In particular, I think we should all recognize the performance put forth by Devin Gardner.  A week after being benched and basically throw onto the scrap heap, and facing a solid pass rush behind a leaky line, he performed admirably.  That interception was pretty terrible and he had a couple of other throws that were off or thrown into double or triple coverage, but he also kept plays alive with his feet, and when the offense belatedly started to run most plays out of the shotgun looked a bit like his old self.  It wasn't enough to win, but this performance put into even starker contrast the lunacy of last week and playing Shane Morris.  It also, sadly, shows just how much trouble the offense is probably going to be in next year unless the line becomes markedly better.  Gardner kept drives alive with his mobility and slowed down the pass rush a but, but without an established run game a less mobile QB like Morris would have been flattened early and often.

Worst:  I Don't Understand Reviews Anymore

The refs were all over the map in this game; Michigan had 3 holding calls where probably only one was bang-bang, while Rutgers got called for 2(!) hands-to-the-face calls on defense and 3 personal fouls though not a single holding call despite Willie Henry basically carrying a Rutgers guy on his back a couple of times.  Michigan also received a gift spot on a 2nd-down run by Smith that sure seemed to be stopped short and didn't get called for a facemask on a Gary Nova sack.  

But that clusterf*ck on Darboh's 3rd-down play takes the cake.  Hoke should have challenged the spot instead of calling a TO and then challenging, but given how he handles normal game situations that shouldn't surprise anyone.  That said, everyone who saw that play except the video reviewers thought it was a catch, and it was weird seeing the catch be overruled by the referee who seemed farthest away from the play.  We've seen tons of those types of sideline catches count before, and if anything Darboh made it look worse because he inexplicably tried to reach out for the first down after he was past the sideline and the ball popped on when it hit the ground.  

I know, I know, Michigan deserves blame for playing so poorly that they needed that break late in the game, but it was still a bad call.  And it put Michigan is a tough spot where they had to either try a 56-yard kick (which had about a 2% chance of working against a team that leads the country in blocked kicks) or going for it on 4th-and-8.  Personally I would have tried to get the first over taking such a long shot, but neither option was appealing.  

Worst: Supernova

It was either this or Liz Phair

So yeah, pass defense kinda sucked this game.  I know they were down Peppers to start and lost Jeremy Clark in the second half, but this was still a terrible performance by the defense given the fact that Gary f'ing Nova was the opposing QB.  True, a couple of his throws were the type that happen against good coverage, but far too often Rutger WRs and TEs had 2-3 yard cushions on short passes, allowing them to either break tackles for extra yardage or even just fall down for the first.  This was especially true on 3rd down, where Rutgers converted 8 of 16.  Normally you'd say "50% conversion rate isn't horrible", but when you are allowing Rutgers to get to 16 3rd downs on only 10 meaningful drives, it also means you aren't kicking them off the field much either.  Rutgers had 3 drives of 10 or more plays, and all of them featured multiple 3rd-down conversions.  To make matters worse, the ghost of GERG had apparently been awaken from its eternal slumber, as a number of these conversions were on 3rd and long.  Early in the 2nd quarter it was Gary Nova juking Bolden for 20 yards on 3rd-and-16 deep in Rutgers territory, and later it was a 26-yard pickup on 3rd-and-9 and a very simple dink-and-dunk for 7 yards on 3rd-and-4.  Ultimately those drives ended in punts, but in a close game the loss of field position was felt immensely.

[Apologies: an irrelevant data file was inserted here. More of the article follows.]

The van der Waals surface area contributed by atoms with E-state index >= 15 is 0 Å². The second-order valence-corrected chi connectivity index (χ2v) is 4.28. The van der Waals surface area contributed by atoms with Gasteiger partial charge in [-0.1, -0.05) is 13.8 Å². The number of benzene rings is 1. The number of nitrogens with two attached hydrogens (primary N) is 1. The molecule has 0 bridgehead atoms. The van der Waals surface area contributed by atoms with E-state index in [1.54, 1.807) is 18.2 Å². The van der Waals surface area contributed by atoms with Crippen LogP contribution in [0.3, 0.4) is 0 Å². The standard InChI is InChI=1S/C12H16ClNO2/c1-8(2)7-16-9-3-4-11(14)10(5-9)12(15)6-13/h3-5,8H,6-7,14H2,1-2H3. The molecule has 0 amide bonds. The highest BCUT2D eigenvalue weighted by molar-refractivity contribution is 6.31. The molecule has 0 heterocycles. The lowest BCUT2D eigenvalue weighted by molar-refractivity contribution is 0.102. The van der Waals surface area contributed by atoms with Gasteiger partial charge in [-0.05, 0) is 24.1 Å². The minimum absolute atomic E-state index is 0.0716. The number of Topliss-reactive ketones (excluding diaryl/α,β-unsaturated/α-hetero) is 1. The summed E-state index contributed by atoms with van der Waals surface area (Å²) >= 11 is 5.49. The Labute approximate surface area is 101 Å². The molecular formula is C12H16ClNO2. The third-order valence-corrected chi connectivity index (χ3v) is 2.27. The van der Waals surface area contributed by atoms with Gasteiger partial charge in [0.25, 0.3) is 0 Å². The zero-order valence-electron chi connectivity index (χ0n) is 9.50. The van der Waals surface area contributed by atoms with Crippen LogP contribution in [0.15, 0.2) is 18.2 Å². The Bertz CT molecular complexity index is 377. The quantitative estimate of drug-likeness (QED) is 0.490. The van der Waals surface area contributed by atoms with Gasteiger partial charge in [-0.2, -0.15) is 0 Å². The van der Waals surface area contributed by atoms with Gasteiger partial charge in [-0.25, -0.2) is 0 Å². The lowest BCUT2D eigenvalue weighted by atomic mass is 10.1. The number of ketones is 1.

The passiveness shown in coverage remains troubling for a number of reasons, but most especially because there doesn't seem to be any rhyme or reason for when it is deployed.  Sometimes corners line up 2 yards off the receiver on 1st down, and then on 4th down and 3 yards Ramon Taylor is giving a WR oodles of real estate; only saving the conversion because of a nice hit that threw Grant off a bit as the ball arrived.  The seams are constantly open, and even though the windows may be small they exist so consistently in coverage that most QBs can hit them with regularity.  It's feels like in Madden when you just let the computer pick the defense and they settle on some generic cover-2 that doesn't really matter to you because you are always rushing from the outside with JJ Watt.  Unfortunately, the pass rush isn't getting there and all that cushion is inviting lots of short completions with copious YAC.  There are still some great playcalls and performances at times, but the pass defense again seems like a B+ outfit on a team that expects/needs an A performance every week.